White Flowered Forbs

White Flowered Forbs
African rue
Broadleaved pepperweed
Field bindweed
Hary whitetop
Horehound
Lens-podded hoarycress
Onionweed
Oxeye daisy
Poison hemlock
White clover
White sweetclover
Whitetop

 

White Clover
Trifolium repens L. (Pea family, Fabaceae)
 

Description

White clover is a cool-season perennial with a prostrate, stoloniferous growth form, 5 to 8 inches long. Leaves and roots develop along the stolon at the nodes. It also develops a taproot.

Leaves: The alternate leaves are composed of 3 leaflets (trifoliate), which may or may not have a “crescent” or “watermark” on the upper surface; membranous stipules lanceolate to ovate, 5/32 to 13/16 inch long; leaf stalk long; leaflets obovate or oval, 3/16 to 13/16 inch long, finely toothed; flowering stalks 2 to 12 inches long.

Flowers: Flowers June to September; the flower heads, each consisting of 40 to 100 flowers, are borne on long stalks from the leaf axils; flowers white but may have a pink hue; flower stalks 2 to 12 inches long; flower heads spherical, 9/16 to 1 inch in diameter; flower stems less than 1/8 inch long, reflexed in age; flowers 3/16 to 3/8 inch long; calyx 1/8 to 3/16 inch long, tube white, teeth green; corolla 1/8 to 3/8 inch long, white, sometimes with pink tinge.

Fruit: The fruit is a legume, less than 3/16 inch long, with 4 to 5 seeds.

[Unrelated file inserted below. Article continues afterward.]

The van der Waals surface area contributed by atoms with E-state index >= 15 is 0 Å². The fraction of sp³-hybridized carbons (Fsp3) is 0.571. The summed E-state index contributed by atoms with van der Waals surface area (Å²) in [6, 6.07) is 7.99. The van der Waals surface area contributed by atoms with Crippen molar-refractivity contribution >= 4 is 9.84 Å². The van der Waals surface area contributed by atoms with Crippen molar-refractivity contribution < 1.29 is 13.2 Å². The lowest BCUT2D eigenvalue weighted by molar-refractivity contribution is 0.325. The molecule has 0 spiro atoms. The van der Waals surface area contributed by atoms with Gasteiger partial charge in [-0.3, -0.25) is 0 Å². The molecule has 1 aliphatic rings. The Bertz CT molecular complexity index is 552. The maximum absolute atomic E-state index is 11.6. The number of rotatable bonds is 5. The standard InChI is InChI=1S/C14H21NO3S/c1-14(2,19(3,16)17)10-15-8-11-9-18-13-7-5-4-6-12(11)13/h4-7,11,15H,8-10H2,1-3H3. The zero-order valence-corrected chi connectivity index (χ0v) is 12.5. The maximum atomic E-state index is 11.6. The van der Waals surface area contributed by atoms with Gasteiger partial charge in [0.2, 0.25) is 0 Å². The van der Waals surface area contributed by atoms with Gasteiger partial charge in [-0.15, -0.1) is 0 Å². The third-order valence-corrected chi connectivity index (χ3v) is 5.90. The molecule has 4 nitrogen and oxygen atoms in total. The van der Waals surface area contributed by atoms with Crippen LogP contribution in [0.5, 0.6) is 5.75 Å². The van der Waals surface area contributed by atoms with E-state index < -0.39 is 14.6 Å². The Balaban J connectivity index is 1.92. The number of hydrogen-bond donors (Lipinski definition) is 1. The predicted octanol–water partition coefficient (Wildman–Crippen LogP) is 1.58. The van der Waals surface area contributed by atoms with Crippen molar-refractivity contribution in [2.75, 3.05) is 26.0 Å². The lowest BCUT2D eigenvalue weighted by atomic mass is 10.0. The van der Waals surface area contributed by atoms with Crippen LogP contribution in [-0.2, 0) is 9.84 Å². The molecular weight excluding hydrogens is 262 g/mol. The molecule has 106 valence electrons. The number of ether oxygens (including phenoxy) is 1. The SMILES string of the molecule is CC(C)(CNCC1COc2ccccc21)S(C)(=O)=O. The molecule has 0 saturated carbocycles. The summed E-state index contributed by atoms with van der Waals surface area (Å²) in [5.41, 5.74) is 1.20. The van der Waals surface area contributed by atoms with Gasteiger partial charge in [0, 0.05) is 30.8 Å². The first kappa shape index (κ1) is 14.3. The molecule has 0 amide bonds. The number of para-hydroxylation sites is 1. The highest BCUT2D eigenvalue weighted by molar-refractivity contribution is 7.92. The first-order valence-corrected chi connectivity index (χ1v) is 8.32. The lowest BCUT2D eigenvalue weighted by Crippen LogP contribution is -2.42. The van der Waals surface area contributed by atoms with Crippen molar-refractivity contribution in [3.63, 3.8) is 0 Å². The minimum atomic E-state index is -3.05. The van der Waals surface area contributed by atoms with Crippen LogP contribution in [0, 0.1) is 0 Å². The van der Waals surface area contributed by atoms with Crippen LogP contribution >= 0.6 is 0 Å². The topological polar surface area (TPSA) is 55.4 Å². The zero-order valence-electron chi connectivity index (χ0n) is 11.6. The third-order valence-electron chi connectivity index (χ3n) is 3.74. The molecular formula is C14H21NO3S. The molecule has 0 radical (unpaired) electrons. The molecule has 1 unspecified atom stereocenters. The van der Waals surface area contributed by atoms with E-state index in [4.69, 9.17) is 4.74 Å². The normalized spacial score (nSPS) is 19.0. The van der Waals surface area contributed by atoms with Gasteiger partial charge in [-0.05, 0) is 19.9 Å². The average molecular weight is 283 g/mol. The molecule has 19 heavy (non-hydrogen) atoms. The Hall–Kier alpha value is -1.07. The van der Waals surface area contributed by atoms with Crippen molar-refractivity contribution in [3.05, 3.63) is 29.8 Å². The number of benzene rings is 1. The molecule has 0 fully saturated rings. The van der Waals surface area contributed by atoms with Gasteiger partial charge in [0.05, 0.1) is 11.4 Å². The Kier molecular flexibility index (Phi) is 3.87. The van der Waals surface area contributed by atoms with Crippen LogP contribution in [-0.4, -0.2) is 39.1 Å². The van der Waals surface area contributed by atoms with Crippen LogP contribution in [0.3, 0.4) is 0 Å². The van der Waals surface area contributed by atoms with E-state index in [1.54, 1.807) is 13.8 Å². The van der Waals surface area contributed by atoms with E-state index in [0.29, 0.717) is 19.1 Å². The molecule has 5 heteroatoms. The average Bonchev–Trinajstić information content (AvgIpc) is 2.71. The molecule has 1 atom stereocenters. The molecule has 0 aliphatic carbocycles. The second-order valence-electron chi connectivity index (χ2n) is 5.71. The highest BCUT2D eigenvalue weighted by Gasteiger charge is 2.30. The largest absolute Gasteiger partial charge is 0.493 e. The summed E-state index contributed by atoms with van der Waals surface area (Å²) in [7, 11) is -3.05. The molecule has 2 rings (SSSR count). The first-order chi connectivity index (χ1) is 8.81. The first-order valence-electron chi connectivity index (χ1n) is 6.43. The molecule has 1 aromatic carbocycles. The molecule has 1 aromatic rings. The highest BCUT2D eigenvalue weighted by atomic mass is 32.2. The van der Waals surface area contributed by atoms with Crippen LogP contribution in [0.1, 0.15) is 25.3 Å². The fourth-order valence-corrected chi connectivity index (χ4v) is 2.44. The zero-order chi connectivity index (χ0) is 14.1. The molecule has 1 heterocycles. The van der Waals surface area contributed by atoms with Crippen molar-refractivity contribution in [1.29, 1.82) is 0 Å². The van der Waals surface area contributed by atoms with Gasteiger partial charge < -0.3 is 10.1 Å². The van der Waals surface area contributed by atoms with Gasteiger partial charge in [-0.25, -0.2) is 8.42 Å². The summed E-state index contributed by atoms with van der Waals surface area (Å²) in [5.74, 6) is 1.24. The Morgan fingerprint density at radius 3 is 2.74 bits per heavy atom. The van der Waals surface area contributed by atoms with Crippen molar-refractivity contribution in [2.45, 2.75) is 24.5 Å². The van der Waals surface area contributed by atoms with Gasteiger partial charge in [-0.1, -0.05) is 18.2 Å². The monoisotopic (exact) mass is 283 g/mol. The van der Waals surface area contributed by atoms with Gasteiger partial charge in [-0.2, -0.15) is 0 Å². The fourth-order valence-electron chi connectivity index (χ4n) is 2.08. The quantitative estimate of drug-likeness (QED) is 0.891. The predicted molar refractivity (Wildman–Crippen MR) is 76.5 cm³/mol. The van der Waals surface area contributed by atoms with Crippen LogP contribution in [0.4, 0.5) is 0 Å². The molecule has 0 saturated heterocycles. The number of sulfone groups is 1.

Habitat

White clover adapts only to soil with moderate to good moisture within elevations that generally range from 3,500 to 8,500 feet.

Propagation/Phenology

Reproduces by seed and by stoloniferous stems. White clover produces roughly 776,000 seeds per pound.

Comments

Native to Europe; white clover rapidly develops a deep fleshy taproot. Mature plants have roots 1 to 1-1/2 inches in diameter and 5 to 8 feet deep. Many large and numerous smaller branches, all well supplied with laterals, spread rather widely and penetrate deeply, furnishing the plant with an excellent absorbing system. White clover may become weedy or invasive in some regions or habitats and may displace desirable vegetation if not properly managed making it a concern in riparian and moist meadow habitats. This species generally occurs as a weed in wildland areas of the Southwestern Region rather than as an invasive plant.

Collage of images of white clover

 
Forest Service Shield
Invasive plants and weeds of the national forests and grasslands in the southwestern region
White clover plants White clover flowers, both fres and mature White clover flowers White clover flowers and foliage